Tuesday, February 10, 2009

As Canadians, are we willing to accept high crimes and misdemeanors by our elected officials?

Libel suit settled, not Cadman affair

Feb 10, 2009
Toronto Star

Harsh words are often exchanged back and forth between our political leaders. Opposition parties accuse governments of scandalous behaviour. Governments call the opposition ignorant.

While one can lament such exchanges, they are part and parcel of our political arena, and that is where they should remain.

Unfortunately, Prime Minister Stephen Harper last year hoisted debate from that arena to the courts when he filed a $3.5 million libel suit against the opposition Liberals in the so-called Cadman affair.

The lawsuit sprang from sensational allegations in a book last year that two Conservative officials offered a million-dollar life insurance policy to an independent MP, Chuck Cadman (since deceased), in an attempt to influence his vote in an upcoming non-confidence motion back in 2005.

When the Liberals, both inside and outside Parliament, accused Harper of having knowledge of "Conservative bribery," he responded by suing. It was an unprecedented legal action for a prime minister.

Harper justified the lawsuit on personal grounds, saying he and his family had the right to sue "to defend our reputation." But the effect of the suit was political, not personal. It silenced debate on the Cadman affair in the run-up to and during last fall's election. Conservatives, including Cadman's widow, Dona (now an MP herself), could deflect any questions on the affair by simply saying it was "before the courts."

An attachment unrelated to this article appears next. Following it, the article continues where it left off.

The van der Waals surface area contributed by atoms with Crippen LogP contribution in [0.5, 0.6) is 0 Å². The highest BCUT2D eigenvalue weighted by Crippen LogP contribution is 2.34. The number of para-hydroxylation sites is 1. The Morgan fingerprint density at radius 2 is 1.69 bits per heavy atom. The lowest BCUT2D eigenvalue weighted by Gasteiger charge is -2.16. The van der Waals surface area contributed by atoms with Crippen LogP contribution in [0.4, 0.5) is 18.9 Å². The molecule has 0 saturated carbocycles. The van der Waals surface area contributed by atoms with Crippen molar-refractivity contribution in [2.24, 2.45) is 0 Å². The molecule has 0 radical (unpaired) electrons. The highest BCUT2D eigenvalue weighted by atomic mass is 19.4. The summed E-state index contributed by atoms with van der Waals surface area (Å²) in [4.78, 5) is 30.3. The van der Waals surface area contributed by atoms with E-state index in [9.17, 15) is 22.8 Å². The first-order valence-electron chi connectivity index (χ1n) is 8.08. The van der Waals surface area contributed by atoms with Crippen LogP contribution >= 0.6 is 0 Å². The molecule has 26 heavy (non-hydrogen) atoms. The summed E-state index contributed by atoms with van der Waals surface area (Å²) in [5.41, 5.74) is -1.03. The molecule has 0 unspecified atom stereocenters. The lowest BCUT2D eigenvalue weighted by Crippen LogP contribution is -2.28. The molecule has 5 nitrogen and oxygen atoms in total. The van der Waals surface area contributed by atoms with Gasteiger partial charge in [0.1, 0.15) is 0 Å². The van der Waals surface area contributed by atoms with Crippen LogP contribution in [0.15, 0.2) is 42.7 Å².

Now the case has been quietly settled out of court. As part of the settlement terms, both sides have agreed to make no further comment.

That may settle the matter as far as Harper is concerned. And the debt-ridden Liberals may be happy to get out from under further legal costs.

But MPs from the Bloc Québécois and New Democratic Party are not bound by this out-of-court pledge of silence. Nor, for that matter, are individual Liberal MPs. They could get together on a parliamentary committee and summon witnesses to testify as to who said what to whom in return for a vote in the House of Commons.

That would return this matter to the political arena, where it always belonged.


Dr Mike said...

How much longer should we put up with this crap as the public is treated like the sheep that we are fast becoming.

When we have law makers & the judicial system complicit in undermining democracy to any extent , we are in serious trouble.

Maybe we should sue them all for misrepresentation.

I hate deals , they just take the edge off the truth.

Of course maybe Happy Jack or Uncle Gilles will come to the rescue & make the guilty pay.

Dr Mike.

Anonymous said...

This loophole is actually really encouraging ...

Hmm, if the Bloc & NDP are the working class parties they claim to be, they will have the decency to do an ad campaign informing the public about this matter. Doesn't have to cost much to get the word out there ... so for this one money is no excuse. They won't even have to support CON media to get the message out there, as the big guns will have to pick this story up from smaller sources. CON mainstream media do consistently print crap that sells. Once in awhile they will provide an illusion of fair reporting. This issue could be financially lucrative for media .... so there is a small chance something will be done.
Canadians have the right to know and only these parties can legally do so. If both parties choose to do nothing about this ... this will prove that neither have the sophistocation to deal with Harper. Very much like the way they allowed Harper and Flaherty to steal from Canadian Income Trust investors.